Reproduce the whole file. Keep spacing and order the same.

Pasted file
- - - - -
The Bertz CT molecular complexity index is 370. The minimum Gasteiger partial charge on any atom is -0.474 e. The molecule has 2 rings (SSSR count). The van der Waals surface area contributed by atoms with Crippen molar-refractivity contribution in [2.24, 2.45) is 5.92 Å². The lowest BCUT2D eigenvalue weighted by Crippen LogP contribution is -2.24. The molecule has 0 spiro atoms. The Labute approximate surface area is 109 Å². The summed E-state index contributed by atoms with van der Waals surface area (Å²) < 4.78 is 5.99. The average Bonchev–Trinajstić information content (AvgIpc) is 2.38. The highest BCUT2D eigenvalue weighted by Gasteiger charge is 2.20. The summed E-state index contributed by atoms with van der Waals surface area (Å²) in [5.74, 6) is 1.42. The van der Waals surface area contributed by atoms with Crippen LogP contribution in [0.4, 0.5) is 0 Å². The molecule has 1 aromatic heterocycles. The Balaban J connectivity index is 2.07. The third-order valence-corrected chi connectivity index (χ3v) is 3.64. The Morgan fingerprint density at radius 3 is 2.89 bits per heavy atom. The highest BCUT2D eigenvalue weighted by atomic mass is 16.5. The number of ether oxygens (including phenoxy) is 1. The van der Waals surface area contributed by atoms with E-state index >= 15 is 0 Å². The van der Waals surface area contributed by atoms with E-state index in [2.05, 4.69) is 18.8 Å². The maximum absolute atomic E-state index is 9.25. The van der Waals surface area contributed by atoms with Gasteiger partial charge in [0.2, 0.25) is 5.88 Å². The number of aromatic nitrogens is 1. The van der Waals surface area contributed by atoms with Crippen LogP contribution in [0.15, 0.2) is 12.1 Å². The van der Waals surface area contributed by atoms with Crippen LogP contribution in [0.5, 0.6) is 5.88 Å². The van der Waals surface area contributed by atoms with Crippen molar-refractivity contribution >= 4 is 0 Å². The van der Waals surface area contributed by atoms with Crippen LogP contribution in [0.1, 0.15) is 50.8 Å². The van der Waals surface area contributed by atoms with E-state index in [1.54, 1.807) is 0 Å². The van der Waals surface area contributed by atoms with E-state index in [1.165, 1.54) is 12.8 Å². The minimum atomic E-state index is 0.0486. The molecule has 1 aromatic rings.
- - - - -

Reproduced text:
The Bertz CT molecular complexity index is 370. The minimum Gasteiger partial charge on any atom is -0.474 e. The molecule has 2 rings (SSSR count). The van der Waals surface area contributed by atoms with Crippen molar-refractivity contribution in [2.24, 2.45) is 5.92 Å². The lowest BCUT2D eigenvalue weighted by Crippen LogP contribution is -2.24. The molecule has 0 spiro atoms. The Labute approximate surface area is 109 Å². The summed E-state index contributed by atoms with van der Waals surface area (Å²) < 4.78 is 5.99. The average Bonchev–Trinajstić information content (AvgIpc) is 2.38. The highest BCUT2D eigenvalue weighted by Gasteiger charge is 2.20. The summed E-state index contributed by atoms with van der Waals surface area (Å²) in [5.74, 6) is 1.42. The van der Waals surface area contributed by atoms with Crippen LogP contribution in [0.4, 0.5) is 0 Å². The molecule has 1 aromatic heterocycles. The Balaban J connectivity index is 2.07. The third-order valence-corrected chi connectivity index (χ3v) is 3.64. The Morgan fingerprint density at radius 3 is 2.89 bits per heavy atom. The highest BCUT2D eigenvalue weighted by atomic mass is 16.5. The number of ether oxygens (including phenoxy) is 1. The van der Waals surface area contributed by atoms with E-state index >= 15 is 0 Å². The van der Waals surface area contributed by atoms with E-state index in [2.05, 4.69) is 18.8 Å². The maximum absolute atomic E-state index is 9.25. The van der Waals surface area contributed by atoms with Gasteiger partial charge in [0.2, 0.25) is 5.88 Å². The number of aromatic nitrogens is 1. The van der Waals surface area contributed by atoms with Crippen LogP contribution in [0.15, 0.2) is 12.1 Å². The van der Waals surface area contributed by atoms with Crippen LogP contribution in [0.5, 0.6) is 5.88 Å². The van der Waals surface area contributed by atoms with Crippen molar-refractivity contribution >= 4 is 0 Å². The van der Waals surface area contributed by atoms with Crippen LogP contribution in [0.1, 0.15) is 50.8 Å². The van der Waals surface area contributed by atoms with E-state index in [1.54, 1.807) is 0 Å². The van der Waals surface area contributed by atoms with E-state index in [1.165, 1.54) is 12.8 Å². The minimum atomic E-state index is 0.0486. The molecule has 1 aromatic rings.